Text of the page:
A mass burial took place near Heylor in 1674, when an unknown number of the crew of the Wapen van Rotterdam, a 1,000 ton ship with 60 guns belonging to the Dutch East India Company, were killed in action during the Third Anglo-Dutch war.
It was common practice for both English and Dutch warships to take shelter in Ronas Voe from storms and it was while sheltering there that the Wapen van Rotterdam was trapped in the voe and mercilessly attacked by three British warships.
They were the RN frigates 'Newcastle', with 54 guns, the 'Cambridge' with 74 guns and the 'Crown' with 48 guns. It must have been some spectacle for the local folk, who in all probability had more in common with the Netherlanders, than they would have had with the English.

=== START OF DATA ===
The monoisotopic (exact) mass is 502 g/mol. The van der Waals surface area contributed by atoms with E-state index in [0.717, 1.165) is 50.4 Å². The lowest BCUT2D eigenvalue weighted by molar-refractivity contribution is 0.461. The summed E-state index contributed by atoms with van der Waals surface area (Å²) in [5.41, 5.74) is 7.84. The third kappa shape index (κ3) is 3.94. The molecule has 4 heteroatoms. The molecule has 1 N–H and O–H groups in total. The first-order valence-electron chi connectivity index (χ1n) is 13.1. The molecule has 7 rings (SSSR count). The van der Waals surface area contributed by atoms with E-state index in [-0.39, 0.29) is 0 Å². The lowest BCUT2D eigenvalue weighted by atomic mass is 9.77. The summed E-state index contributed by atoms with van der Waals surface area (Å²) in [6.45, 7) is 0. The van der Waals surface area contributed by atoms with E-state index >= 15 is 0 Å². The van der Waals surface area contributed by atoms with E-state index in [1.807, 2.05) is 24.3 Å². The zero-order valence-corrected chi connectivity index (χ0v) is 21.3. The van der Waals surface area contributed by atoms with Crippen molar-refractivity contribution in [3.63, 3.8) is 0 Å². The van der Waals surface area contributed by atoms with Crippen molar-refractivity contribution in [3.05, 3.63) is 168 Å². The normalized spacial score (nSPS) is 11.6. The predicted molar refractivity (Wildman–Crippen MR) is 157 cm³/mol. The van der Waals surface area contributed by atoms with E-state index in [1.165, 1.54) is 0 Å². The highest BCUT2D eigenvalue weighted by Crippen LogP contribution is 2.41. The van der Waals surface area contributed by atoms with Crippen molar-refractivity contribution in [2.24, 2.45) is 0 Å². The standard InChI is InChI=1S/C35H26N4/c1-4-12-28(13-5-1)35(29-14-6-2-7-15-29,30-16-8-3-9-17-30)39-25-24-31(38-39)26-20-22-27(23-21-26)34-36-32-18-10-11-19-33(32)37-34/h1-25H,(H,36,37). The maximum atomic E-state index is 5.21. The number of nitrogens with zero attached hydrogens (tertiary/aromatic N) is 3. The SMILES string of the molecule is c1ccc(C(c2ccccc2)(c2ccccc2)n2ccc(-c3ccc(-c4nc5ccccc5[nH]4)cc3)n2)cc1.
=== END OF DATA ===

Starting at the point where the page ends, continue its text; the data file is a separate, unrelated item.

These two scenes show the now peaceful Ronas Voe.
Pictured left is the view looking west to the voe's entrance and the other scene is taken from above the cairn looking inland towards Swinister.
The bodies of the unfortunate seamen were buried at the Hollander's Knowe, near to the Ronas Voe Fish Factory. In all probability this would be the first record of war graves in Shetland.
The grave site pictured above is marked by a small red granite cairn and it bears a plaque that reads simply 'Hollanders Graves'.